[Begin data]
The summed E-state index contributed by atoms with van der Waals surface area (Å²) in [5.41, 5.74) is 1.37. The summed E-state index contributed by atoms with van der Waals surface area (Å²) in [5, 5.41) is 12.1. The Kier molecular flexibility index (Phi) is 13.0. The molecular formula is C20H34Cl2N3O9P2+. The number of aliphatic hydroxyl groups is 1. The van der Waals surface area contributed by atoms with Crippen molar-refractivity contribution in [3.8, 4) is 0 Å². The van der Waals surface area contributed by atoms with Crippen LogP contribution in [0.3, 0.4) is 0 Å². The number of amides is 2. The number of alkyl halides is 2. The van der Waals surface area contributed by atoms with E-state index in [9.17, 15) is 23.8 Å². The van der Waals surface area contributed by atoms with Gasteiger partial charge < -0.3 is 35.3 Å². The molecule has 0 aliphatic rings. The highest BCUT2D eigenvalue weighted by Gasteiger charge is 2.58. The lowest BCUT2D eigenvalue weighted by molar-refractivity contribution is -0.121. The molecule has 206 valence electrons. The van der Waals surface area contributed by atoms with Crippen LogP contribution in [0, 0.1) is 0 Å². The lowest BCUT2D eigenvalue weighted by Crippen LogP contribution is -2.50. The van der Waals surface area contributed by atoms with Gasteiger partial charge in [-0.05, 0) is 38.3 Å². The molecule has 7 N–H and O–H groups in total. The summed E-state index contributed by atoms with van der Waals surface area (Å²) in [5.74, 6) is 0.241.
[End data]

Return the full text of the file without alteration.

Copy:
The summed E-state index contributed by atoms with van der Waals surface area (Å²) in [5.41, 5.74) is 1.37. The summed E-state index contributed by atoms with van der Waals surface area (Å²) in [5, 5.41) is 12.1. The Kier molecular flexibility index (Phi) is 13.0. The molecular formula is C20H34Cl2N3O9P2+. The number of aliphatic hydroxyl groups is 1. The van der Waals surface area contributed by atoms with Crippen molar-refractivity contribution in [3.8, 4) is 0 Å². The van der Waals surface area contributed by atoms with Crippen LogP contribution in [0.3, 0.4) is 0 Å². The number of amides is 2. The number of alkyl halides is 2. The van der Waals surface area contributed by atoms with E-state index in [9.17, 15) is 23.8 Å². The van der Waals surface area contributed by atoms with Gasteiger partial charge < -0.3 is 35.3 Å². The molecule has 0 aliphatic rings. The highest BCUT2D eigenvalue weighted by Gasteiger charge is 2.58. The lowest BCUT2D eigenvalue weighted by molar-refractivity contribution is -0.121. The molecule has 206 valence electrons. The van der Waals surface area contributed by atoms with Crippen LogP contribution in [0, 0.1) is 0 Å². The lowest BCUT2D eigenvalue weighted by Crippen LogP contribution is -2.50. The van der Waals surface area contributed by atoms with Gasteiger partial charge in [-0.05, 0) is 38.3 Å². The molecule has 7 N–H and O–H groups in total. The summed E-state index contributed by atoms with van der Waals surface area (Å²) in [5.74, 6) is 0.241.